Kansas City Chiefs' Andy Reid on fast-paced offense: 'That's what we do'

Derick E. Hingle-USA TODAY Sports

Did anyone notice a faster offense last Friday night when the Andy Reid-led Chiefs took the field for the first time against the Saints? So did I.

Soo, Andy Reid, your offense seems to run a lot faster than what we've seen around here in recent years.

"That's what we do," Reid told 810 WHB's Kevin Kietzman when asked about the pace of the Kansas City Chiefs offense last week against the New Orleans Saints. "We got a couple of different tempos that we can go at."

Trent Green said on the broadcast last Friday night that the Chiefs have three speeds -- no huddle, hurry up and then the regular huddle. What we saw on Friday night was the hurry-up, according to Green.

"Our players like to go fast and to do things at the line of scrimmage where they can see things happening," Reid continued.

I like the idea of going fast because you're making the defense think and move. They're more likely to make mistakes when they start thinking too much and worrying about how fast the offense is moving. Of course, as an offense you have to be able to function at that rate.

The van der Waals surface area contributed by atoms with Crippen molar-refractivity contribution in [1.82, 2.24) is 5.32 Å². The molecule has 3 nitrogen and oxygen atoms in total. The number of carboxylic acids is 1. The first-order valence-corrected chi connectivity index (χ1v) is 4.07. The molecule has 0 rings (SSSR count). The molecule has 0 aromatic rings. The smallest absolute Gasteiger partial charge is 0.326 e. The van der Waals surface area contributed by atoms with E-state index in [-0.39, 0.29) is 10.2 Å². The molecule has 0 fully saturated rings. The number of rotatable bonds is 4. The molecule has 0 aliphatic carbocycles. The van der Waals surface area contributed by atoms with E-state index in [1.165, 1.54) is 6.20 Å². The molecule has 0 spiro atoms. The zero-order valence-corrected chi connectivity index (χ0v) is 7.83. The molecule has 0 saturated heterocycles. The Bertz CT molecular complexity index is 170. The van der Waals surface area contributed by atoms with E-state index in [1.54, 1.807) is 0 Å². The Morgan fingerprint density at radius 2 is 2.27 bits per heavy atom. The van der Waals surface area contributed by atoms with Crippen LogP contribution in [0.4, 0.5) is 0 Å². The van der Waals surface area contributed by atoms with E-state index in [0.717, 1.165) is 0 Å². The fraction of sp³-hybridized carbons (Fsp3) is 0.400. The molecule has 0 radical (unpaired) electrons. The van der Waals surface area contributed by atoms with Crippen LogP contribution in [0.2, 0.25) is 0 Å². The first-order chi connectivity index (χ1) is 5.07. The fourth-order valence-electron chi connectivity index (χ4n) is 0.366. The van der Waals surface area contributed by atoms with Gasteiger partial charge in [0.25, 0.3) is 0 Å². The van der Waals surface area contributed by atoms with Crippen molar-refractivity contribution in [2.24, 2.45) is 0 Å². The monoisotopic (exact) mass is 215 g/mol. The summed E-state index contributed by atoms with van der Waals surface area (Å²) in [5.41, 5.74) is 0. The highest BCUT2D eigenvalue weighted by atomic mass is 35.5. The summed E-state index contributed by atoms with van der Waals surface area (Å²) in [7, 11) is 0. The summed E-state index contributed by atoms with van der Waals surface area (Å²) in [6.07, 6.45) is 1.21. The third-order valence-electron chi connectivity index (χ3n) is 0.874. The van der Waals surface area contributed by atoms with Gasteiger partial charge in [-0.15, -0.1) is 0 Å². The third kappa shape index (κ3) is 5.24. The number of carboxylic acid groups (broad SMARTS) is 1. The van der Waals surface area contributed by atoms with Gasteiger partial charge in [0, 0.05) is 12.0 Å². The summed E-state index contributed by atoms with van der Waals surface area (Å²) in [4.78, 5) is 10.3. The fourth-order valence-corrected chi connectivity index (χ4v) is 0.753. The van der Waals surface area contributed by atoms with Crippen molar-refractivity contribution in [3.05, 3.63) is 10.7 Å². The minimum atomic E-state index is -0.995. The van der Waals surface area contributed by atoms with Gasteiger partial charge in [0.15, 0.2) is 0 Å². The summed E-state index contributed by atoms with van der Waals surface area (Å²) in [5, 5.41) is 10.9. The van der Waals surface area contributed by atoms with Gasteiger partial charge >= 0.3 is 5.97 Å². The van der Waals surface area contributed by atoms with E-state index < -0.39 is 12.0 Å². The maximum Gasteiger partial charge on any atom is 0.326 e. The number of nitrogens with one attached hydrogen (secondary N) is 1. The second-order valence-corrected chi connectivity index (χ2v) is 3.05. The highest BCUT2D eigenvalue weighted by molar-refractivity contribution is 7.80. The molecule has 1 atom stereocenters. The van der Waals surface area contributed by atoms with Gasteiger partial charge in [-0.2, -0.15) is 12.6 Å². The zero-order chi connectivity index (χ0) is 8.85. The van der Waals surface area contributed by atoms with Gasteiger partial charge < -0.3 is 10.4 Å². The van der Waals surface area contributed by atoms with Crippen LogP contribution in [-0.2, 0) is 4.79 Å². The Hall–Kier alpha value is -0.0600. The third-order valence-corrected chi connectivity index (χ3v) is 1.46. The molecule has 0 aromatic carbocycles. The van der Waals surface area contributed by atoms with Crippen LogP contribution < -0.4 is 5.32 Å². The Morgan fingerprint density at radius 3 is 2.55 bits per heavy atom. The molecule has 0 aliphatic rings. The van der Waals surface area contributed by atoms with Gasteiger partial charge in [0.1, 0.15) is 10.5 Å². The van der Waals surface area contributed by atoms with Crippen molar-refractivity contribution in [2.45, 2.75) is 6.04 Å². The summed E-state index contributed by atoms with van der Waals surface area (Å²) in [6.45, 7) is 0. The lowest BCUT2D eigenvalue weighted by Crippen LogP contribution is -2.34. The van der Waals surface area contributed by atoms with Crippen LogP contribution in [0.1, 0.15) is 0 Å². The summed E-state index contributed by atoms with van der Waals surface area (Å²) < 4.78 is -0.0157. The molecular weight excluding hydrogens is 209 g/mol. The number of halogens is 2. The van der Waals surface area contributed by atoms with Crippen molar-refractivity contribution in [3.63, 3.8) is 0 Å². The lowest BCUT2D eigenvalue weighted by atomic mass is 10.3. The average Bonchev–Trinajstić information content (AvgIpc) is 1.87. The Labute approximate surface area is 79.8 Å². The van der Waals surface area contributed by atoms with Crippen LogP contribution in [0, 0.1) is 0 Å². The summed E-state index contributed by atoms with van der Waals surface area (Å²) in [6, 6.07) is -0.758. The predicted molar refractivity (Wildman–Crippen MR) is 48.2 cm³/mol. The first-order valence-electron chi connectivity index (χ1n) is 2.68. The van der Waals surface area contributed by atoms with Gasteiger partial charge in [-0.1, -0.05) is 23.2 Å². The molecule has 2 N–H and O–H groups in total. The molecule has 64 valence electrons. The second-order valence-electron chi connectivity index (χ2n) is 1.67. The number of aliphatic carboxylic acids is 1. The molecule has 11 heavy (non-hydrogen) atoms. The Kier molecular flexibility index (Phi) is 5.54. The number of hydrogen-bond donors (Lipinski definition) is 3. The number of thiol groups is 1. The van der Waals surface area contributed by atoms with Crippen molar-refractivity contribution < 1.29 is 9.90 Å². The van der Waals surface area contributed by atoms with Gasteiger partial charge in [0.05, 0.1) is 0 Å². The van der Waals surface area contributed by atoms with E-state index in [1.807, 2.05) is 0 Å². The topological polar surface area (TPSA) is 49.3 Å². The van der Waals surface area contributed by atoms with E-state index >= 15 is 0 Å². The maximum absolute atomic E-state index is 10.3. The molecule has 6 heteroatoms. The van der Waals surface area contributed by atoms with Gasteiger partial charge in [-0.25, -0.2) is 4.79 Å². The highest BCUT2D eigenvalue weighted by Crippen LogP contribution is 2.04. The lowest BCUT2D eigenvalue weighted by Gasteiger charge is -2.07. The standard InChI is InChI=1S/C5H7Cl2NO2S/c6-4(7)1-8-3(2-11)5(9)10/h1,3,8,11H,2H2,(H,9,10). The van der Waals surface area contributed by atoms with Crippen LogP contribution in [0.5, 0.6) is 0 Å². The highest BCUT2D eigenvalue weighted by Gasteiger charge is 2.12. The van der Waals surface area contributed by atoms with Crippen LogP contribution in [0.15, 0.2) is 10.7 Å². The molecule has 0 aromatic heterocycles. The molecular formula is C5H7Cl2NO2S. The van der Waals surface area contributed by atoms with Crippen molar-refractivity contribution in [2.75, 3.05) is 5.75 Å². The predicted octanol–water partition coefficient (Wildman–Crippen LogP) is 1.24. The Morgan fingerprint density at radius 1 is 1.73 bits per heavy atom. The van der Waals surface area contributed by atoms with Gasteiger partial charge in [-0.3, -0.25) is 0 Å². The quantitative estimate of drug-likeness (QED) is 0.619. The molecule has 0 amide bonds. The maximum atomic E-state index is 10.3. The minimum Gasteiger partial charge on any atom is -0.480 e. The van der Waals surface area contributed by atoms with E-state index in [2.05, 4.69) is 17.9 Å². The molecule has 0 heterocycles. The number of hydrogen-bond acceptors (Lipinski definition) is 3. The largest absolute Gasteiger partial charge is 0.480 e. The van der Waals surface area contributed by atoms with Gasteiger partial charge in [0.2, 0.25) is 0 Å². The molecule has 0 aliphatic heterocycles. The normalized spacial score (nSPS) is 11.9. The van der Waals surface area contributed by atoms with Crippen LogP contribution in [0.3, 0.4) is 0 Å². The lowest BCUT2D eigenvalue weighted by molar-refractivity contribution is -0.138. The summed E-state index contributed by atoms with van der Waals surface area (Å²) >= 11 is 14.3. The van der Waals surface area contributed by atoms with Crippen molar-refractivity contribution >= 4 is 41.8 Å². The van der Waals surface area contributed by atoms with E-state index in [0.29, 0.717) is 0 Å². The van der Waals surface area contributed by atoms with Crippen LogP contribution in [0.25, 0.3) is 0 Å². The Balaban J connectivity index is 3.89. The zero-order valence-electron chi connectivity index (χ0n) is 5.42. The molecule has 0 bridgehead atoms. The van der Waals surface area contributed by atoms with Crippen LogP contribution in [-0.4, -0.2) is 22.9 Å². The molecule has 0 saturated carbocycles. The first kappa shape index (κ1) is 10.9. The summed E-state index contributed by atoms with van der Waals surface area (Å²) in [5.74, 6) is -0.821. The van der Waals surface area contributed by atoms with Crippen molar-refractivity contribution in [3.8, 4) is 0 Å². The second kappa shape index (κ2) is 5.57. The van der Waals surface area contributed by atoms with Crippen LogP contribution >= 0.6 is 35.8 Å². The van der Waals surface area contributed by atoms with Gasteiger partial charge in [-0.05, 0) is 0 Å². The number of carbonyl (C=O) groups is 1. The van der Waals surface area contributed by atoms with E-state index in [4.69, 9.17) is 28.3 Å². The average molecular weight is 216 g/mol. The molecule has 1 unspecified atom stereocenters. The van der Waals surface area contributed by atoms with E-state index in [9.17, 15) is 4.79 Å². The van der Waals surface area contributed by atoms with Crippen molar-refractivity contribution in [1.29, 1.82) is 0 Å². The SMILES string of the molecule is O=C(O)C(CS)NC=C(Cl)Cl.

According to Reid, Alex Smith is capable of that and showed it last Friday night.

"That mental part of the game starts with that quarterback and how he's able to digest everything and make it click in a matter of seconds," Reid said. "He's got all the gigabytes to do that with. He understands and can spit it out to the players. I thought he handled that part of it very well [in the Saints game].

"The guys were receptive around him, which also helps. They had studied and functioned at a pretty good level right there."

The pace was noticeable on TV. I don't know of any good reports or studies on how the speed of an offense affects the game but it would seem that because the offense knows what's coming a faster pace would be an advantage over the defense who has less time to process what's going on. There are a lot of variables involved, such as the competency of your quarterback.

If understanding what the defense is doing and communicating with his teammates is a strength, Alex Smith running a fast-paced offense makes sense. He may not have the physical tools to overpower the defense but he can use his strengths to the Chiefs advantage.

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